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Henry Rollins On Art and the Death of His Friend Alan Vega

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One of my favorite artists is Henry Rollins. I have always enjoyed his music with Black Flag, but I've become an admirer of his poetry and prose as well. Most recently, he's been writing a regular column of essays for the L.A. Weekly where he writes passionately and intelligently about everything that he experiences. Everything I've read by Rollins combines a somewhat blunt and direct writing style with a probing intelligence that doesn't rely on accepted ideas or concept. He writes what he thinks.

In an August 4th essay for L.A. Weekly titled "On Alan Vega, Artist", Rollins celebrates the life of his friend, but also discusses what a real artist does. By "real" artist, he means one who "were damned to serve the mad monster that raged within them". And by the say, he doesn't consider himself and artist. By not considering himself an artist, he feels that he can spend more time with "acutalization and completion". He gets irratated with those who spend time talking about being an artist. Rollins believes these kind of people are phonies, because they aren't spending time creating art.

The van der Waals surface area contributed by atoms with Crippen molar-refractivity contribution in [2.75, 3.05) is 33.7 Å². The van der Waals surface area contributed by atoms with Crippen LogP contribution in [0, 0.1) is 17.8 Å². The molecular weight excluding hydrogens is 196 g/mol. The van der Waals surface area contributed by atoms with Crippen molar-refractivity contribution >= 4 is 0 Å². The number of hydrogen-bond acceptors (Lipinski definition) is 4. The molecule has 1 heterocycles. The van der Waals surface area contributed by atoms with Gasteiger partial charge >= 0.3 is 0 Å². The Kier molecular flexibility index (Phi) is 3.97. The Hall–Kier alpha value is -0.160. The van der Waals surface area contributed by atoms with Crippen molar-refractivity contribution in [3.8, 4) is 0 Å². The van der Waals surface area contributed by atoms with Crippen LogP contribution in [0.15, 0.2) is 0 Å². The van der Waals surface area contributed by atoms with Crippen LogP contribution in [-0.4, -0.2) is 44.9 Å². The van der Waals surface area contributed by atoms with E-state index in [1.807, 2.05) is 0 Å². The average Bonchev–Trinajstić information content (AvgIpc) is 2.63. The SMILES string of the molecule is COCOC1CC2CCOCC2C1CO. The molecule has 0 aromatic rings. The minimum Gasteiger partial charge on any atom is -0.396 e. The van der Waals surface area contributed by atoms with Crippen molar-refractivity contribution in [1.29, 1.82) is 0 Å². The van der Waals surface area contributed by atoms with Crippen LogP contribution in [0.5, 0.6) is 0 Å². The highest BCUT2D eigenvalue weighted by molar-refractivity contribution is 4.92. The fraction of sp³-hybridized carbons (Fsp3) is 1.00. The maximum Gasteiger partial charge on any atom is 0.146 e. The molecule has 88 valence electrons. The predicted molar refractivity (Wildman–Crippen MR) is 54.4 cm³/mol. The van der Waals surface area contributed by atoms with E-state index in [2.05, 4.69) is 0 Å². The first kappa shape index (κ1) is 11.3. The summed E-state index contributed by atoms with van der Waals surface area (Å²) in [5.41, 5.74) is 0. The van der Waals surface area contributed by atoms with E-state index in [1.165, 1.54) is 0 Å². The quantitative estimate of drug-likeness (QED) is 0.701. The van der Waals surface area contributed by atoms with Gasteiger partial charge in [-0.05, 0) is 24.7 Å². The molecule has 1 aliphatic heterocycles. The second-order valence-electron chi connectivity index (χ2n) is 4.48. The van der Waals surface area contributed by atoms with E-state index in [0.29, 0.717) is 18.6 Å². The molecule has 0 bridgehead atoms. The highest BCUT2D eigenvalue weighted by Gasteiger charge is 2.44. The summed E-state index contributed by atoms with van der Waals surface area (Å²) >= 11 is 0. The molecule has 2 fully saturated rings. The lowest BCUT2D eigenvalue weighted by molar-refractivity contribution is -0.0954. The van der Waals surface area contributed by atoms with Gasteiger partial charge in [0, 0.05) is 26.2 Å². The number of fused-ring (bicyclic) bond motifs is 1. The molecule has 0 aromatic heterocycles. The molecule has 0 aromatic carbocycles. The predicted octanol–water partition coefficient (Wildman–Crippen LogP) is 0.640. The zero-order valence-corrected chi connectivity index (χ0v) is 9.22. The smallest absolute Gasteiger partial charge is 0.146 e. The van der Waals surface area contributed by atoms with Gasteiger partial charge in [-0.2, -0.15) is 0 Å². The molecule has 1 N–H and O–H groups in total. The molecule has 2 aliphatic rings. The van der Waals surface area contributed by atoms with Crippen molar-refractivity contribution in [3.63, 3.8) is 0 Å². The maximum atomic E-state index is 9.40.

"If you really were an artist, why would you bother to tell anyone? I figured if you were, you wouldn't have to tell anyone - they would be telling you".

Rollins essay goes on to praise his friend, Alan Vega, for being a real artist who spent his whole life creating art right up to the end. After 78 years, Vega "closes out five decades of uninterrupted artistic output. The real thing".

Art is something you do. You don't talk about it because you are too obsessed with creating it. Henry Rollins and Alan Vega are artists who help us cut through the bullshit and posing that so much of our contemporary media pushes out as "art".

We need people like Henry Rollins to keep us honest.

We need people like Alan Vega to inspire us with his work and the example of his life.


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Alan Vega, artists, Henry Rollins
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